well as raise the image of Piliyandala in the public eye.
The foundation stone was laid by the then Minister of Local
Government C. W. W Kannangara and the work had been completed in just
seven months. The entire expense for this project had been borne by
The machine inside is entirely assembled using British technology and
the complex engineering concepts used in the making still pose a
challenge for mechanics who undertake to repair it even today.
The foundation is believed to be around 15 feet or 20 feet deep and
there is a set of steps leading from the ground to the basement .The
structure is built of brick, with the walls nearly 12 inches thick. The
roof is of thick concrete cover and the structure measuring nearly
eighty feet in height is built in three storeys.
The summit of the tower could be reached by using a stair-case
consisting of seventy two steps. A person gaining access to the top most
floor could see ships sailing in the distant sea on one side and hills
and dales covered with thick mist on the other side.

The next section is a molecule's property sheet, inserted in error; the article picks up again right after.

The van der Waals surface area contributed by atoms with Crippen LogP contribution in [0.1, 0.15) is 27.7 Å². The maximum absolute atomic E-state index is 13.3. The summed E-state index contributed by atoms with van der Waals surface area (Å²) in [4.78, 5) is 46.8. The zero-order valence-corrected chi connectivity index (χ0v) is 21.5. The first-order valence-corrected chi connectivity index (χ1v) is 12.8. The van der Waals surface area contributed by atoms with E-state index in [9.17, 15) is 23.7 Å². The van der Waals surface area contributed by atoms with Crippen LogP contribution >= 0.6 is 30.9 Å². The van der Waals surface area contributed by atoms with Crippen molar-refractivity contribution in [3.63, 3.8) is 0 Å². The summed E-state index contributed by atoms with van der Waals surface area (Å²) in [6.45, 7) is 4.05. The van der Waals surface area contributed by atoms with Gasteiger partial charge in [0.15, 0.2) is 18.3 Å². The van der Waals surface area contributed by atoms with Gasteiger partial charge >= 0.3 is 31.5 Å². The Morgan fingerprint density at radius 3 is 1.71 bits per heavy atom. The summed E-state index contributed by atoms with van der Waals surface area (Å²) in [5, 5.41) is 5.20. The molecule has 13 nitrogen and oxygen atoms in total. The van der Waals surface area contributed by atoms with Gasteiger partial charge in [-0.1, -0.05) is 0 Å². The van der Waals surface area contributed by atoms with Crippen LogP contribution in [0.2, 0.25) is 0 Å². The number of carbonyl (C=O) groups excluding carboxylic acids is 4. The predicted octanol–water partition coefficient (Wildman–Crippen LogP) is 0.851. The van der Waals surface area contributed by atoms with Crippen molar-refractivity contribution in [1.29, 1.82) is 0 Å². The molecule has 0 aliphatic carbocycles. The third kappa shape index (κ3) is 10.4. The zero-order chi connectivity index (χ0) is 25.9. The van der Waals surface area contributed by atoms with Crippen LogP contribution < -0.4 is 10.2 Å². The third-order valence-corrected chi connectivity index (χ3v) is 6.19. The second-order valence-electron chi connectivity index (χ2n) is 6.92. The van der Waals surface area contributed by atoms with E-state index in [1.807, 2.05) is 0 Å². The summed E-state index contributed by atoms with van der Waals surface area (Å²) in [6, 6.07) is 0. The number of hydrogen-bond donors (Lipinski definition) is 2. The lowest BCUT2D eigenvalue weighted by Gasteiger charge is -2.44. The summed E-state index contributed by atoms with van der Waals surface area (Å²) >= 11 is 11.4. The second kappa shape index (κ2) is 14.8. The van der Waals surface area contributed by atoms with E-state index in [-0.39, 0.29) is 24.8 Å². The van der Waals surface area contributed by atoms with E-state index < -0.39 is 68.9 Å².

When reaching the top through the interior, the machine that gives
life to the clock faces could also be seen, installed in a 4ft high, 5ft
wide wooden box.
The three bells keep ringing, one at the passage of every fifteen and
thirty minutes, the other at every forty five minutes and the third bell
at the passage of every hour. Although the chimes of the clock were
heard several miles in the days gone by, the sound is at present heard
only few miles around, owing to the congested urban living.
Winding is done once a week, the big pendulum made in proportion to
the strength and make of the machine is nearly one-foot in width.
The other remarkable feature of the machine is that it is operated by
a cable system instead of springs.
The Samarakone Brothers, the business establishment owned by the
members of his family who equally shares on the estate of Don Simon W.
Samarakone have been regrettably deprived of their lawful share of the
estate since it is now vested with the Public Trustee.
At a time when information technology was still at the initial stages
of development and the modern devices such as computers and fax machines
were not even heard of, the vital details of his life and surroundings
to remain hidden in mystery is no matter to be wondered at. Individuals
of his nature are very rare today.
- K.D. Jayathissa of Piliyandala